"Love to God will dispose a man to honor him, to worship and adore him, and heartily to acknowledge his greatness and glory and dominion. And so it will dispose to all acts of obedience to God...Love will dispose the Christian to behave toward God, as a child to a father; amid difficulties, to resort to him for help, and put all his trust in go to the one that we love for pity and help. It will lead us, too, to give credit to his word, and to put confidence in him; for we are not apt to suspect the veracity of those we have entire friendship for."

It will also lead us to submission to His will and humility. "A true Christian delights to have God exalted on his own abasement, because he loves Him. He is willing to own that God is worthy of this, and it is with delight that he casts himself in the dust before the Most High, from his sincere love to Him."

And as to men, Christian love "disposes men to all duties towards their neighbors...for real love and friendship always dispose us to give those we love their due, and never to wrong them. - 'Love worketh no ill to his neighbor.'" (Rom. 8:10) destroys enmity."

"Love will dispose to walk humbly amongst men; for a real and true love will incline us to high thoughts of others, and to think them better than ourselves."
"Honor everyone. Love the brotherhood. Fear God. Honor the emperor." 1 Peter 2:17
This word "honor" is the same word in the original as in that command to honor our parents. Therefore, any attitude we have, any word we speak, any act we direct toward our fellowman in general, and in particular anyone in authority, should not differ from the way in which we honor our own mother or father. We can test ourselves this way, "Would I think this attitude is [or tone of voice, or thought, or word, or action] disrespectful if someone were to speak [think, act] in this manner to my mother or father?" I think this is important to keep in mind when we find ourselves in an unfavorable political climate, when we can find ourselves so tempted to rail against those who rule over us. These are hard words, at least I find them hard; but they are God's words to us and so we must not only take them to heart, but obey them.

"Do nothing from rivalry or conceit, but in humility count others more significant than yourselves." Phil. 2:3
This is another excellent test for honor. Are your thoughts or behaviors toward your fellowman really indicative that you count them as more significant than yourself?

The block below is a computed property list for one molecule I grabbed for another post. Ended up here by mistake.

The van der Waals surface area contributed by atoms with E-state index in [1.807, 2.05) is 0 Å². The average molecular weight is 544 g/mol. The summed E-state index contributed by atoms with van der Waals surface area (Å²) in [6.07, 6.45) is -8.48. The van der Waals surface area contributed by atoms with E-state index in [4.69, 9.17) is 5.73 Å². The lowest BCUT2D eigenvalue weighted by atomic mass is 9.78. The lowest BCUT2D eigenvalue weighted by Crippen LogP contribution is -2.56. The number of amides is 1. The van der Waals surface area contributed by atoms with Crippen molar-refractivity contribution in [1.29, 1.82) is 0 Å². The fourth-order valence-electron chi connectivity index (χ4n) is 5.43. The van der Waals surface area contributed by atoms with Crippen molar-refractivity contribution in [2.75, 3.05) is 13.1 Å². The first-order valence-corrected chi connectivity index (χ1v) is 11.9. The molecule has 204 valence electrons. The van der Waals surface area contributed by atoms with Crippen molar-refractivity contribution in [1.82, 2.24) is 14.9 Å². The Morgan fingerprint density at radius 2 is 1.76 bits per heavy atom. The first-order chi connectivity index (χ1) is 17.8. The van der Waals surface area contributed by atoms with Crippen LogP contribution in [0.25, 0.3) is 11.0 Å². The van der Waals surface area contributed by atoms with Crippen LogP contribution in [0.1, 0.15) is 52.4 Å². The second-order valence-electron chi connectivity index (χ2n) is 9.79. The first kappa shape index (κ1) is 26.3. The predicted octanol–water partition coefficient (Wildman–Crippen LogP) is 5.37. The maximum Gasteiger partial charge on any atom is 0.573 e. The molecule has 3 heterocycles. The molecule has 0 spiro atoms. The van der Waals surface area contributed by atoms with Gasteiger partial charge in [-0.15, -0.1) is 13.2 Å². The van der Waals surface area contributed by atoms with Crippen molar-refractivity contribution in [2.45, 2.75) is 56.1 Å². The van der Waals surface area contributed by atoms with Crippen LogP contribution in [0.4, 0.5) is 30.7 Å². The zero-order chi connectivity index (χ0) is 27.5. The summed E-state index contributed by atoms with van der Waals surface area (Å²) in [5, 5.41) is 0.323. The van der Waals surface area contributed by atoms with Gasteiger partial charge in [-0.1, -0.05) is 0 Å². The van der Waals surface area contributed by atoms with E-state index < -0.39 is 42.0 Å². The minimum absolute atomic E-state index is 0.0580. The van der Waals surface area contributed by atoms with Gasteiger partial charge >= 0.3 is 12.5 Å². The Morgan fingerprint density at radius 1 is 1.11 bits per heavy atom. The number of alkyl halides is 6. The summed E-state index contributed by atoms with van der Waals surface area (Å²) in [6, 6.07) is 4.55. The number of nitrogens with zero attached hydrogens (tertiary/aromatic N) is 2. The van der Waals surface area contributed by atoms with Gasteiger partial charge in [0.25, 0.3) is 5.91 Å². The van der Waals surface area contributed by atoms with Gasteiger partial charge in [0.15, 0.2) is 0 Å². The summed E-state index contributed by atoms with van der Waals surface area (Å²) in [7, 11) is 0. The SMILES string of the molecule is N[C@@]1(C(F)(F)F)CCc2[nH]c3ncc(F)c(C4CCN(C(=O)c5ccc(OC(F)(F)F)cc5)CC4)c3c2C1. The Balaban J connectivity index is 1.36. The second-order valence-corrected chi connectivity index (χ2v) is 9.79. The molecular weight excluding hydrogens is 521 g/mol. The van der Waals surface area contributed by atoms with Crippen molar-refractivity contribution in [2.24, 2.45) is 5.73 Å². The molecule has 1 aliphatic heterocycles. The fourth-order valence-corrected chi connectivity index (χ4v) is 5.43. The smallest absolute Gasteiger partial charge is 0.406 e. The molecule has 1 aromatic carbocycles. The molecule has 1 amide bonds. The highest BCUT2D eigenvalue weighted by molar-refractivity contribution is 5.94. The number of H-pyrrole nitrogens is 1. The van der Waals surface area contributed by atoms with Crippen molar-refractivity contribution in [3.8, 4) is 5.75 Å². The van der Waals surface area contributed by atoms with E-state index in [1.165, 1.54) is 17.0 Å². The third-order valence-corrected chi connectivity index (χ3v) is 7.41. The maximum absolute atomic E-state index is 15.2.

"Love will dispose to contentment in the sphere in which God hath placed us, without coveting any things that our neighbor possesses, or envying him on account of any good thing that he has."

"Love will dispose men to meekness and gentleness in their carriage toward their neighbors, and not to treat them with passion or violence of heat of spirit, but with moderation and calmness and kindness. It will check and restrain everything like a bitter spirit; for love has no bitterness in it, but is a gentle and sweet disposition and affection of the soul. It will prevent broils and quarrels, and will dispose men to peacableness and to forgive injurious treatment received from others."

Is this the disposition of your heart to toward others? How about in your home and family? I was, before my conversion, inclined to treat those closest to me - who I claimed to love the most dearly - worse than anyone else I knew. I was what you might call a "street angel, house devil". I would expose my ugliness to those closest to me in hurtful ways. That was the opposite of Christian love. That was carnal attachment, loving others for what they could do for me, or how they could make me feel. (And blaming them when I was unhappy.) One of the biggest changes after Christ entered my life is that now those closest to me get the best of me, for what that's worth anyway. I'm not perfect at home, to be sure, but for me the greater temptations lie in my thoughts of those beyond the four walls of my little abode.

"Love will dispose men to all acts of mercy toward their neighbors when they are under any affliction or calamity, for we are naturally disposed to pity those that we love, when they are afflicted."

"It will dispose men to the duties they owe to one another in their several places and relations."

"It will dispose a people to all the duties they owe to their rulers, and to give them all that honor and subjection which are their due."

"It will dispose a people to all proper duty to their ministers, to hearken to their counsels and instructions, and to submit to them in the house of God, and to support and sympathize with and pray for them, as those that watch for their souls..."

"Love will dispose to suitable carriage between superiors and inferiors."